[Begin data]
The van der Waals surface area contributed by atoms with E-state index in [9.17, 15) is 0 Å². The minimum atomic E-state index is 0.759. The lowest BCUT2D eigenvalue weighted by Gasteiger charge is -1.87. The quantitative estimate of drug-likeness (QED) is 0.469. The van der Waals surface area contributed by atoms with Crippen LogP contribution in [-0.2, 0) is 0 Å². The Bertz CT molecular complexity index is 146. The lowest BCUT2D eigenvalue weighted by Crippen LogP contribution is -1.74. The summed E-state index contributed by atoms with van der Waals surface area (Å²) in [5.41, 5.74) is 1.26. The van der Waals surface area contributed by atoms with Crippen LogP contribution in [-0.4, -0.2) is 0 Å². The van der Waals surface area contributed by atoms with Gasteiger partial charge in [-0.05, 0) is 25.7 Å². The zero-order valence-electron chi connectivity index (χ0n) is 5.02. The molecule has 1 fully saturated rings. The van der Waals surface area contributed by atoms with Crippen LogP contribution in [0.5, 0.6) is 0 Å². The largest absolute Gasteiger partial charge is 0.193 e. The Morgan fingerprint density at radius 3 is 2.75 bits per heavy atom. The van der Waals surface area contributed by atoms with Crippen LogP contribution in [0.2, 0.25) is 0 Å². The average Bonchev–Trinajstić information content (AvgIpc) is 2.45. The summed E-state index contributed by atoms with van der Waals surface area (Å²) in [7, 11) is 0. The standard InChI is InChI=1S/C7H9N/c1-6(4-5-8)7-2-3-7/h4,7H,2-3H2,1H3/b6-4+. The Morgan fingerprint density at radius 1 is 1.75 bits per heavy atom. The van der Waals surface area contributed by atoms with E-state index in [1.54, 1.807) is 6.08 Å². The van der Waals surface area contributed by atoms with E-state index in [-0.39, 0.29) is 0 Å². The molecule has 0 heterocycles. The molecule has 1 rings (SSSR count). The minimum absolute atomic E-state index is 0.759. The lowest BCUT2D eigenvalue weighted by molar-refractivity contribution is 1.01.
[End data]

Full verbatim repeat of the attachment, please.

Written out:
The van der Waals surface area contributed by atoms with E-state index in [9.17, 15) is 0 Å². The minimum atomic E-state index is 0.759. The lowest BCUT2D eigenvalue weighted by Gasteiger charge is -1.87. The quantitative estimate of drug-likeness (QED) is 0.469. The van der Waals surface area contributed by atoms with Crippen LogP contribution in [-0.2, 0) is 0 Å². The Bertz CT molecular complexity index is 146. The lowest BCUT2D eigenvalue weighted by Crippen LogP contribution is -1.74. The summed E-state index contributed by atoms with van der Waals surface area (Å²) in [5.41, 5.74) is 1.26. The van der Waals surface area contributed by atoms with Crippen LogP contribution in [-0.4, -0.2) is 0 Å². The van der Waals surface area contributed by atoms with Gasteiger partial charge in [-0.05, 0) is 25.7 Å². The zero-order valence-electron chi connectivity index (χ0n) is 5.02. The molecule has 1 fully saturated rings. The van der Waals surface area contributed by atoms with Crippen LogP contribution in [0.5, 0.6) is 0 Å². The largest absolute Gasteiger partial charge is 0.193 e. The Morgan fingerprint density at radius 3 is 2.75 bits per heavy atom. The van der Waals surface area contributed by atoms with Crippen LogP contribution in [0.2, 0.25) is 0 Å². The average Bonchev–Trinajstić information content (AvgIpc) is 2.45. The summed E-state index contributed by atoms with van der Waals surface area (Å²) in [7, 11) is 0. The standard InChI is InChI=1S/C7H9N/c1-6(4-5-8)7-2-3-7/h4,7H,2-3H2,1H3/b6-4+. The Morgan fingerprint density at radius 1 is 1.75 bits per heavy atom. The van der Waals surface area contributed by atoms with E-state index in [1.54, 1.807) is 6.08 Å². The van der Waals surface area contributed by atoms with E-state index in [-0.39, 0.29) is 0 Å². The molecule has 0 heterocycles. The molecule has 1 rings (SSSR count). The minimum absolute atomic E-state index is 0.759. The lowest BCUT2D eigenvalue weighted by molar-refractivity contribution is 1.01.